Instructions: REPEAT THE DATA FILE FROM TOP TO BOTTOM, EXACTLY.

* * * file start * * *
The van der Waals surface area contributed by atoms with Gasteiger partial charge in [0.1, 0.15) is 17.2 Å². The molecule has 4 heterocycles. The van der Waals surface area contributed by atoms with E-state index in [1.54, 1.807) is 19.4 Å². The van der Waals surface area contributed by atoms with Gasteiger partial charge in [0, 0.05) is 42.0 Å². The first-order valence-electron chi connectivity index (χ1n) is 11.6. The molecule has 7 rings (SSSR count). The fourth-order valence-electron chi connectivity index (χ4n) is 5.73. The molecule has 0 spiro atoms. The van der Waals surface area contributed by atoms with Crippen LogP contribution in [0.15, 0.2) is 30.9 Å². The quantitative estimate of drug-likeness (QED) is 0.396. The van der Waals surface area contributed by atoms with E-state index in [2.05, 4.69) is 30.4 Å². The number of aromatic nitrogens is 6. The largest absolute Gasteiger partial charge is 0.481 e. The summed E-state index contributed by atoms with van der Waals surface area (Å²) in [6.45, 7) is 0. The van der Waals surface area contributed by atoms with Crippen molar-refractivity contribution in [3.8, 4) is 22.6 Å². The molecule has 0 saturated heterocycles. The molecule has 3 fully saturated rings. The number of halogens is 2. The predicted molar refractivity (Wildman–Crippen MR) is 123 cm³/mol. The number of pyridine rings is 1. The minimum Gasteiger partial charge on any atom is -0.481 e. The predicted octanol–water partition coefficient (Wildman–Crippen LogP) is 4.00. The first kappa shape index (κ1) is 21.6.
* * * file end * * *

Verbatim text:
The van der Waals surface area contributed by atoms with Gasteiger partial charge in [0.1, 0.15) is 17.2 Å². The molecule has 4 heterocycles. The van der Waals surface area contributed by atoms with E-state index in [1.54, 1.807) is 19.4 Å². The van der Waals surface area contributed by atoms with Gasteiger partial charge in [0, 0.05) is 42.0 Å². The first-order valence-electron chi connectivity index (χ1n) is 11.6. The molecule has 7 rings (SSSR count). The fourth-order valence-electron chi connectivity index (χ4n) is 5.73. The molecule has 0 spiro atoms. The van der Waals surface area contributed by atoms with Crippen LogP contribution in [0.15, 0.2) is 30.9 Å². The quantitative estimate of drug-likeness (QED) is 0.396. The van der Waals surface area contributed by atoms with E-state index in [2.05, 4.69) is 30.4 Å². The number of aromatic nitrogens is 6. The largest absolute Gasteiger partial charge is 0.481 e. The summed E-state index contributed by atoms with van der Waals surface area (Å²) in [6.45, 7) is 0. The van der Waals surface area contributed by atoms with Crippen molar-refractivity contribution in [3.8, 4) is 22.6 Å². The molecule has 0 saturated heterocycles. The molecule has 3 fully saturated rings. The number of halogens is 2. The predicted molar refractivity (Wildman–Crippen MR) is 123 cm³/mol. The number of pyridine rings is 1. The minimum Gasteiger partial charge on any atom is -0.481 e. The predicted octanol–water partition coefficient (Wildman–Crippen LogP) is 4.00. The first kappa shape index (κ1) is 21.6.